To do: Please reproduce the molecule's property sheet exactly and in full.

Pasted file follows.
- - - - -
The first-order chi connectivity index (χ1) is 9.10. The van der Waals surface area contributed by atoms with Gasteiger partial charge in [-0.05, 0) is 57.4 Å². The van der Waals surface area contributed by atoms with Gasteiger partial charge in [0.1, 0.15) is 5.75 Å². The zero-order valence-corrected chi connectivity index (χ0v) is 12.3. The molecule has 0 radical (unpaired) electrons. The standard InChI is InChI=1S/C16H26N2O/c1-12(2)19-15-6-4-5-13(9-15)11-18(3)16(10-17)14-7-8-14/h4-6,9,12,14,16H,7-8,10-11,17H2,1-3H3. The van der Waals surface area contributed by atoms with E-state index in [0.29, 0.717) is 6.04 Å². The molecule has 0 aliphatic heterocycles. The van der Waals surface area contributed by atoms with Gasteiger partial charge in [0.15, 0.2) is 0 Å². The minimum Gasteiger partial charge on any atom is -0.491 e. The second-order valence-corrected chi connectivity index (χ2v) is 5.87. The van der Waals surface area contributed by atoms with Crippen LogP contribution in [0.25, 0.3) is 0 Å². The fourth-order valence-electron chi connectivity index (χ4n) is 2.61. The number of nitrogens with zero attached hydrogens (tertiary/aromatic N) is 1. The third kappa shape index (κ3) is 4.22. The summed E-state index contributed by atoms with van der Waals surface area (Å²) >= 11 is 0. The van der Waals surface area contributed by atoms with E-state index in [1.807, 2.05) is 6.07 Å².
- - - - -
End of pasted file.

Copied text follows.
The first-order chi connectivity index (χ1) is 9.10. The van der Waals surface area contributed by atoms with Gasteiger partial charge in [-0.05, 0) is 57.4 Å². The van der Waals surface area contributed by atoms with Gasteiger partial charge in [0.1, 0.15) is 5.75 Å². The zero-order valence-corrected chi connectivity index (χ0v) is 12.3. The molecule has 0 radical (unpaired) electrons. The standard InChI is InChI=1S/C16H26N2O/c1-12(2)19-15-6-4-5-13(9-15)11-18(3)16(10-17)14-7-8-14/h4-6,9,12,14,16H,7-8,10-11,17H2,1-3H3. The van der Waals surface area contributed by atoms with E-state index in [0.29, 0.717) is 6.04 Å². The molecule has 0 aliphatic heterocycles. The van der Waals surface area contributed by atoms with Gasteiger partial charge in [0.15, 0.2) is 0 Å². The minimum Gasteiger partial charge on any atom is -0.491 e. The second-order valence-corrected chi connectivity index (χ2v) is 5.87. The van der Waals surface area contributed by atoms with Crippen LogP contribution in [0.25, 0.3) is 0 Å². The fourth-order valence-electron chi connectivity index (χ4n) is 2.61. The number of nitrogens with zero attached hydrogens (tertiary/aromatic N) is 1. The third kappa shape index (κ3) is 4.22. The summed E-state index contributed by atoms with van der Waals surface area (Å²) >= 11 is 0. The van der Waals surface area contributed by atoms with E-state index in [1.807, 2.05) is 6.07 Å².